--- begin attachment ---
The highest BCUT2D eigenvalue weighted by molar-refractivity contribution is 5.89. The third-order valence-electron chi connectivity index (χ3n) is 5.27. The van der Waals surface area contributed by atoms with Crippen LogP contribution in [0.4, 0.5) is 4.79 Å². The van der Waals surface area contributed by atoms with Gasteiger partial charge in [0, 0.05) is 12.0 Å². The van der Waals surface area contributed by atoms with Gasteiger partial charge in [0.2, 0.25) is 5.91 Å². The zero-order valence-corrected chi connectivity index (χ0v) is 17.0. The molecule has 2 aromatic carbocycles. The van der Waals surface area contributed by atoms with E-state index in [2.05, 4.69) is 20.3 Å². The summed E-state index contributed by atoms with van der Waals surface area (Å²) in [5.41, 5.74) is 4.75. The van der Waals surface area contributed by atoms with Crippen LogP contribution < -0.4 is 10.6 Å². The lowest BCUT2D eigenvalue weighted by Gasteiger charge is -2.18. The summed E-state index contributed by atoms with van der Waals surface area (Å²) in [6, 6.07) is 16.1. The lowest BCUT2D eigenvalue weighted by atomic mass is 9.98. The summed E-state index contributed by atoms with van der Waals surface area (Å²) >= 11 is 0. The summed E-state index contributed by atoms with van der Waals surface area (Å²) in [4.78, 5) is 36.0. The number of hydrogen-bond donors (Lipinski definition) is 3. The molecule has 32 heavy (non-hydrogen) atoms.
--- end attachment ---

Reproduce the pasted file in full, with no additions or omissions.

The highest BCUT2D eigenvalue weighted by molar-refractivity contribution is 5.89. The third-order valence-electron chi connectivity index (χ3n) is 5.27. The van der Waals surface area contributed by atoms with Crippen LogP contribution in [0.4, 0.5) is 4.79 Å². The van der Waals surface area contributed by atoms with Gasteiger partial charge in [0, 0.05) is 12.0 Å². The van der Waals surface area contributed by atoms with Gasteiger partial charge in [0.2, 0.25) is 5.91 Å². The zero-order valence-corrected chi connectivity index (χ0v) is 17.0. The molecule has 2 aromatic carbocycles. The van der Waals surface area contributed by atoms with E-state index in [2.05, 4.69) is 20.3 Å². The summed E-state index contributed by atoms with van der Waals surface area (Å²) in [5.41, 5.74) is 4.75. The van der Waals surface area contributed by atoms with Crippen LogP contribution < -0.4 is 10.6 Å². The lowest BCUT2D eigenvalue weighted by Gasteiger charge is -2.18. The summed E-state index contributed by atoms with van der Waals surface area (Å²) in [6, 6.07) is 16.1. The lowest BCUT2D eigenvalue weighted by atomic mass is 9.98. The summed E-state index contributed by atoms with van der Waals surface area (Å²) >= 11 is 0. The summed E-state index contributed by atoms with van der Waals surface area (Å²) in [4.78, 5) is 36.0. The number of hydrogen-bond donors (Lipinski definition) is 3. The molecule has 32 heavy (non-hydrogen) atoms.